The Northern Kentucky Convention Center is a home away from home for corporate meetings, trade groups and other gatherings.

The convention center at 1 W. Rivercenter Blvd., Covington, hosts an average of 185 events annually and about 60 percent are corporate events, says Gretchen Landrum, executive director for 10 years and director of sales and marketing before that.

“Since we’ve been open we’ve found ourselves as more of a corporate-style convention center,” she says. “The majority of our business is corporate business, followed by state, national and international associations.”

With 110,000 square feet of public space spread over two floors, she says, the facility lends itself to corporate meetings that may have outgrown a hotel ballroom but are not large enough for bigger spaces.

“It’s very easy to find your way around. It’s easy to secure for companies as well. It’s just a nice extension when they need that additional space,” she says.

Eric Summe, president and CEO of the Northern Kentucky Convention & Visitors Bureau, says the center has hosted more than 2,500 small to large events since it opened in 1998 with a total economic impact on the region of about $1 billion.

Summe says one of the Convention Center’s biggest selling points is its location near the riverfront and its access to events and attractions on both sides of the Ohio River.

“We have a very unique destination here,” he says. “We’re a river community and a gateway to the South and we’re part of the Cincinnati Metropolitan area with major attractions such as the zoo, major league sports and Kings Island.”

Conventions in Northern Kentucky generate about 37,000 hotel room nights annually for local hotels, he says. Each room night generates about $229 in daily expenditures including room rentals, eating, parking and other expenses.

“If you do the math, that represents about $8.5 million annually,” he says.

Convention center clients think it’s money well spent.

“For us the space is great,” says the Rev. Julie Hager Love, director of connectional ministries for the Kentucky Conference of the United Methodist Church. “There’s room for all our exhibitors as well as our big gathering and lots of breakout rooms. It’s the perfect size for us, actually.”

The conference, which represents 800 United Methodist Churches in Kentucky, held its annual meeting, drawing more than 1,000 attendees, at the convention center from 2009 to 2014 and will return in 2018 after moving to Bowling Green, Ky., as part of a regular rotation.

“The people are wonderful. They’re the best to work with and we’ve worked all over the state,” says Rev. Love. “They are wonderful about helping us think creatively about things we can do. And when there are last-minute changes, they’re willing to work with you.”

As an example of how the staff will go the extra mile, she says: “We started while there an Afternoon of Service where we go into the community to do service and projects like putting together health kits. They’ve been wonderful in helping us connect with the community to do that and facilitate something completely different that they hadn’t done before.”

The center’s fulltime staff of 24 plus some part-time employees is supported by on-site catering from Masterpiece Creations by Centerplate and in-house audio-visual provider MAC Productions.

Because most of its clients are repeat customers, Landrum says the convention center doesn’t do a lot of advertising, relying instead on word of mouth and referrals from clients.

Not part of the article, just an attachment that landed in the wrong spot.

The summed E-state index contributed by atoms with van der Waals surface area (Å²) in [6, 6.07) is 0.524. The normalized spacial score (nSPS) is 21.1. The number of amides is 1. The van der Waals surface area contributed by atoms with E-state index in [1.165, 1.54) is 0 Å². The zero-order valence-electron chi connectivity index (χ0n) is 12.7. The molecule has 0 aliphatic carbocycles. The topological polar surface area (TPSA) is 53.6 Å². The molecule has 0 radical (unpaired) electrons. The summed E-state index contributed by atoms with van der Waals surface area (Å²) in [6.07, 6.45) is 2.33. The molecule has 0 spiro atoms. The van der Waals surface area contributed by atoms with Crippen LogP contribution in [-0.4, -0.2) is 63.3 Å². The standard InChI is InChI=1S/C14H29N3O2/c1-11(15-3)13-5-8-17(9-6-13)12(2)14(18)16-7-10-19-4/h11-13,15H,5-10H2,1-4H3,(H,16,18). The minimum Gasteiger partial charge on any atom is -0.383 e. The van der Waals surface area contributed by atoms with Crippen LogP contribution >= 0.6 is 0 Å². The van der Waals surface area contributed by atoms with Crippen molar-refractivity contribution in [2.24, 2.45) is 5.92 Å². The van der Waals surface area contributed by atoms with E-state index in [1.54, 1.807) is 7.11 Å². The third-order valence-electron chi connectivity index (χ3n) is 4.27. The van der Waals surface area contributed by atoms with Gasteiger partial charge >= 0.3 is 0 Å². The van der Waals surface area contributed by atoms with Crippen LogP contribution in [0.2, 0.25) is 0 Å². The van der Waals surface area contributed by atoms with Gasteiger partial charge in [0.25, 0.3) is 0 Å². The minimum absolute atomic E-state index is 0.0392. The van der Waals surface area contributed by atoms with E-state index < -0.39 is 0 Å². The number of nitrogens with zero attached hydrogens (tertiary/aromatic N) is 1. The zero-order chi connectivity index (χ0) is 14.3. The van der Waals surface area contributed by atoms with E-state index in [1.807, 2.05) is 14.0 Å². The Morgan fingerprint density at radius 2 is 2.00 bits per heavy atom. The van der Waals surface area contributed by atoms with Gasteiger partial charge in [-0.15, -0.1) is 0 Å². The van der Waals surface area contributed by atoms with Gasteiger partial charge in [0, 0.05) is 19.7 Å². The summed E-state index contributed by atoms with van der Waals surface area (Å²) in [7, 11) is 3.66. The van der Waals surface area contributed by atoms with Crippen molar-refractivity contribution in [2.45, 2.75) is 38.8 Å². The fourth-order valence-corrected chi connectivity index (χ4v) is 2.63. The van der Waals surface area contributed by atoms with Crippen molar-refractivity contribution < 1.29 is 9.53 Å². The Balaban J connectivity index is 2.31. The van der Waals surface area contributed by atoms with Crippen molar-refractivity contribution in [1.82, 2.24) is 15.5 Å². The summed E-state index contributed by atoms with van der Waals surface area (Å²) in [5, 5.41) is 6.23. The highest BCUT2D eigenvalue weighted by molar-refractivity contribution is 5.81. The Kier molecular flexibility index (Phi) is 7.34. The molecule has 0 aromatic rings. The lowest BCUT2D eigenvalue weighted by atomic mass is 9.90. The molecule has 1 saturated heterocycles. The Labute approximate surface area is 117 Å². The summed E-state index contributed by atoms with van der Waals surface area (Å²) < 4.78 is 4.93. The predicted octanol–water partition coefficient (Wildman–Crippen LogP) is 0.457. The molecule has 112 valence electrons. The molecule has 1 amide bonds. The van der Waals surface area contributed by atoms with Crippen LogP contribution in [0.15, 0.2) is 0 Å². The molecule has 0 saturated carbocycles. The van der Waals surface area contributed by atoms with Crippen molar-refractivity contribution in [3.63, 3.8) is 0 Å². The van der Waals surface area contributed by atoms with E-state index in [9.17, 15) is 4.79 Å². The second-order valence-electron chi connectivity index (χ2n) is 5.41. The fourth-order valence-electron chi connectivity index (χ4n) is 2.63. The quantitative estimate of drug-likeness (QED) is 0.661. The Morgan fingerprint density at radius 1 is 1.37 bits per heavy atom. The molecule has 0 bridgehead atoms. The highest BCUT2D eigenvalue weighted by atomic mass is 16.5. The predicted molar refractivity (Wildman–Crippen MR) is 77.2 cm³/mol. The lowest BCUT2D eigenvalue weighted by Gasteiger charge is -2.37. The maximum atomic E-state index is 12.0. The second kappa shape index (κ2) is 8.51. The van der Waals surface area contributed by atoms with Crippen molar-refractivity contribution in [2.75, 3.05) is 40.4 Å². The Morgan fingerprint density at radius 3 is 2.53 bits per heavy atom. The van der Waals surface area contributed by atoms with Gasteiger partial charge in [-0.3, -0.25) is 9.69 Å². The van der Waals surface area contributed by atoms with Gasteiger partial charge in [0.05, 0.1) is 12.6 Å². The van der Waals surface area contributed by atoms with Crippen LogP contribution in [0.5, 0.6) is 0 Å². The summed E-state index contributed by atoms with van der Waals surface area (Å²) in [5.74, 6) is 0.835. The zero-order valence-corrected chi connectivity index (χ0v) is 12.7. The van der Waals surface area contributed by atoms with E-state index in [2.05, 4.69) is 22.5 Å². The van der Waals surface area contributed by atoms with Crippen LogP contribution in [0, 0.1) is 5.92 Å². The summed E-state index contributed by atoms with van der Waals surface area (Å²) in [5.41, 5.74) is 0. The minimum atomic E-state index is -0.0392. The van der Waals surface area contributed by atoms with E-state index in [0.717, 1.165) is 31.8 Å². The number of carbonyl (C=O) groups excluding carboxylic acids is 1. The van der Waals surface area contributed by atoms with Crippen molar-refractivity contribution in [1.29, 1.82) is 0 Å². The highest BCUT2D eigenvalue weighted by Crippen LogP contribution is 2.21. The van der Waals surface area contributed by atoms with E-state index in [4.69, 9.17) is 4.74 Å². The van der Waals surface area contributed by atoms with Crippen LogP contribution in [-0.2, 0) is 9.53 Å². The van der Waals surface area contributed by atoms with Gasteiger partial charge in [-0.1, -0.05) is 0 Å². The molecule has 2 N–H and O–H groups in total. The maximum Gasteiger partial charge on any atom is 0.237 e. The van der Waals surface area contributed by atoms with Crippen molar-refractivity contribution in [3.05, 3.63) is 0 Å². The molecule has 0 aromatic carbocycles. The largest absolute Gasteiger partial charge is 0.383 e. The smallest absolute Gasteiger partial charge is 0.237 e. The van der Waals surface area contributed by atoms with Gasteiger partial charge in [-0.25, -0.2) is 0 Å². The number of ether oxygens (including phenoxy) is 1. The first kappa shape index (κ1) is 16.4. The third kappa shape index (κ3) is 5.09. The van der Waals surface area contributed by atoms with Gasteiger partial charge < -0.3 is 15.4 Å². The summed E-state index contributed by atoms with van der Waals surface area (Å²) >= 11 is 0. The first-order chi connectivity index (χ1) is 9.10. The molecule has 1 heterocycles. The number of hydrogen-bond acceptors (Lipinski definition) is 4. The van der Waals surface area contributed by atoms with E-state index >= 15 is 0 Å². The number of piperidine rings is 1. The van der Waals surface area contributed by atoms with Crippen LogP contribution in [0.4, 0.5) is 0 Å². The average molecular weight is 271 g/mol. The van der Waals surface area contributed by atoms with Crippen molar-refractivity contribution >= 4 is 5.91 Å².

“We draw a lot of Kentucky state association business,” she says. The center also draws groups from around Greater Cincinnati and Ohio as well as from Washington D.C. and Canada.

“Some meet here because their industry is located in the Greater Cincinnati area and for national groups this is a good location to meet suppliers and clients.”

Landrum says there isn’t a lot of competition among local convention centers for business.

“It doesn’t happen that often. We’re right-sized for the type of business we hold.”

The first floor exhibit space two years ago underwent a $2 million upgrade to convert it to more usable ballroom space with carpeting, new lighting and updated restrooms to better serve its business client base.

“The business draw we had was more finished space business as opposed to a concrete exhibit location,” says Landrum. “Doing that helped us offset the need for additional space.”

To continue to meet clients’ needs, the center will need to expand, Landrum says.

Expansion of the facility has been discussed frequently in the past but is on hold while officials await the federal government’s decision on the adjoining Internal Revenue Service facility.

“We’re landlocked by the IRS next door,” says Landrum. “We want them to make the decisions they need to make here in Covington to be able to stay and have the facility they need. When they’ve made that decision, then we’ll see how the space lays out for us to grow as well.”

Summe says as the corporations and organizations that use the convention center grow in size, they’ll need more space for their events.

“They love us, what we do and the destination, but as they get bigger and more successful, they outgrow us,” he says.

It’s an issue all convention centers have to deal with, he says.

“It’s a very competitive business and you have to make sure you have the room, the technology and certainly the destination has to contribute in terms of vibrancy,” he says. “The City of Covington and Kenton County are trying to improve the vibrancy in the area around the Convention Center right now. That all adds up. Once you have a good center and adequate, competitive hotel space around it. The economic impact can be considerable.”